Black Hammer ’45 by Jeff Lemire

details
Title: Black Hammer ’45.
Volume: Spin-Off.
Writer(s): Jeff Lemire& Ray Fawkes
Artist(s): Matt Kindt.
Colourist(s): Sharlene Kindt.
Letterer(s): Marie Enger.
Publisher: Dark Horse Books.
Format: Paperback.
Release Date: October 29th, 2019.
Pages: 120.
Genre(s): Comics, Science-Fiction.
ISBN13: 9781506708508.
My Overall Rating: ★★☆☆☆.

Also in the Black Hammer universe:
Black Hammer (Vol. 1): Secret Origins by Jeff Lemire.
Black Hammer (Vol. 2): The Event by Jeff Lemire.
Black Hammer (Vol. 3): Age of Doom (Part One) by Jeff Lemire.
Black Hammer: Streets of Spiral by Jeff Lemire.

thoughts

What I love most about a fictional world is the characteristic boundlessness that allows all creative minds to expand it in any direction they want. To be able to take elements from an original series—those signature features that make it so distinctive and beloved by fans—and to mold it around completely new settings, eras, and characters is a gift for writers and artists. However, it is also a trap at its core as the possible stories become infinite as long as one’s internal creative machine keeps the wheels turning, whether the story-telling or the artwork is awe-inspiring or not. Take, for example, the ongoing Eisner-award winning Black Hammer series now exploring a World War II action-adventure tale. While the idea might seem promising, it remains to be seen if it can be done tactfully.

What is Black Hammer ’45 about? Set in the Black Hammer universe, this story follows an elite Air Force crew called the Black Hammer Squadron as they set off on a mission to take down the Nazis and their unusual weapons of war, including their invincible aerial pilot, the Ghost Hunter. Collecting Black Hammer ’45 issues #1-4 as well as a short sketchbook section at the end of the volume, this story arc explores the Golden Age of superheroes, paying homage to World War II comic book stories, while remaining very loosely tied to the ongoing Black Hammer series by writer Jeff Lemire and artist Dean Ormston.

Untitled

Was it so bad? No. It was unfortunately unnecessary. The story unfolds with a dual narrative with one set in the future with some members of the Black Hammer Squadron having reached old age and reminiscing on their past traumatic adventures, and one set in the past, exploring the action-packed ground and air combat between all war parties. While a lot of the action sequences are choppy and barely capture the tense atmosphere that was hoped for, it didn’t help that there was an underlying theme of racism and politics that wasn’t handled skillfully regarding this squad composed of a diverse cast that is constantly overshadowed by the dominating ethnicity despite the risks they take and the bravery they showcase.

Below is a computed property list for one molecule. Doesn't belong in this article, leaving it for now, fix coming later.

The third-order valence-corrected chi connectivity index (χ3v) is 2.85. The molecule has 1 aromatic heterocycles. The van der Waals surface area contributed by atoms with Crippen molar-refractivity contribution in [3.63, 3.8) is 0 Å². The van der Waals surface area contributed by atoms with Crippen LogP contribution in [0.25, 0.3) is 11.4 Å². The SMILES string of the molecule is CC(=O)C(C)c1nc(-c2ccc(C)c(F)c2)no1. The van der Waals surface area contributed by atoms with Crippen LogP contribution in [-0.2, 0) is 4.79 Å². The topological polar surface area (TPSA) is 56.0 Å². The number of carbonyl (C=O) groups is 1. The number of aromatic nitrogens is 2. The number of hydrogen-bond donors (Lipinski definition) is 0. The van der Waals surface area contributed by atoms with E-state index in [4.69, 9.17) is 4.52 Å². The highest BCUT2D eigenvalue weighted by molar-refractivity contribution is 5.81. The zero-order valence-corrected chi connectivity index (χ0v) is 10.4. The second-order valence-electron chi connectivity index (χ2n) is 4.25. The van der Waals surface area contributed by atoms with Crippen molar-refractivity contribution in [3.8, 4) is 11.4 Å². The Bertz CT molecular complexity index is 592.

Where this story arc particularly lost me is in its mediocre artwork. Although it isn’t my first time running into Matt Kindt’s work, I can indubitably assert that it didn’t work much for the story that wanted to be told. The character designs are horrendous and the transition between panels is incomprehensible; there really isn’t much that’s worth praising about. Rarely, there are some fun splash pages that illustrate some crazy fantasy ideas but in the end, they aren’t enough to save the story or the overall impression left by the artwork. Even Sharlene Kindt’s watercolouring is irrelevant and unimpressive and Marie Enger’s lettering is rough and unfitting. You’d think that a World War II story would know how to translate the emotions felt by the characters—especially in a series that is known to dive deep into the psychology of its characters—but this one just needs to back to the drawing board.

Black Hammer ’45 is a visually disastrous tragedy expanding a thought-provoking series into uncharted World War II territory only to see it crash and go up in flames.


EXHIBITA

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Thank you to Penguin Random House Canada for sending me a copy for review!

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23 thoughts on “Black Hammer ’45 by Jeff Lemire

  1. Ah dang Lashaan! But I do agree with you on the mediocre artwork or rather, as art is subjective, not to my taste anyway. Simplistic drawings etc. I had seen it on your IG and it was my first thought!

    Liked by 1 person

  2. I am soo sorry that this one was a disappointment, Lashaan! 😔 When I saw your tweet and then the cover and the title, I thought that it must have been an impressive one but alas! ☹️☹️

    STILL, WOULD YOU LOOK AT THAT INTRO?!!?????!??!!!??!?! 😱😱😱😱😱😍😍😍😍😍😍😍😍 I mean WHAT THE FUCK?! WHY IS IT SOO BEAUTIFULLY WRITTEN?! IT’s JUST…..I LOVE IT SOO VERY VERY MUCH OKAY?! ❤️❤️😍😍😇🦋

    Liked by 1 person

  3. Youch! That art does indeed look truly awful and a shame as the concept sounds right up my street as I love anything connected with World War II, I hear a lot of good things about Black Hammer overall but at least I know this one is to be avoided if I ever dip my toe into the BH universe. Great write-up my friend!

    Liked by 1 person

    1. Yep. Matt Kindt’s artwork is usually a tough sell. It works for some of his solo work, if you allow it to grow on you, but otherwise, it’s usually awful to me hahah

      I could only honestly recommend the original BH series. I have a couple more of the spin-offs to check out but so far they haven’t been that essential. Thanks for reading, Chris! 😀

      Like

  4. Oh nooo another bad book for you, Lashaan 😞 The artwork looks so weird haahha 😂 I kind of see the “artistic style” but the box with the thing (no idea what it is) does “ratatatata” looks just like something I could draw myself, which is definitely not a compliment 😂
    Great review anyway, my dear 😍

    Liked by 1 person

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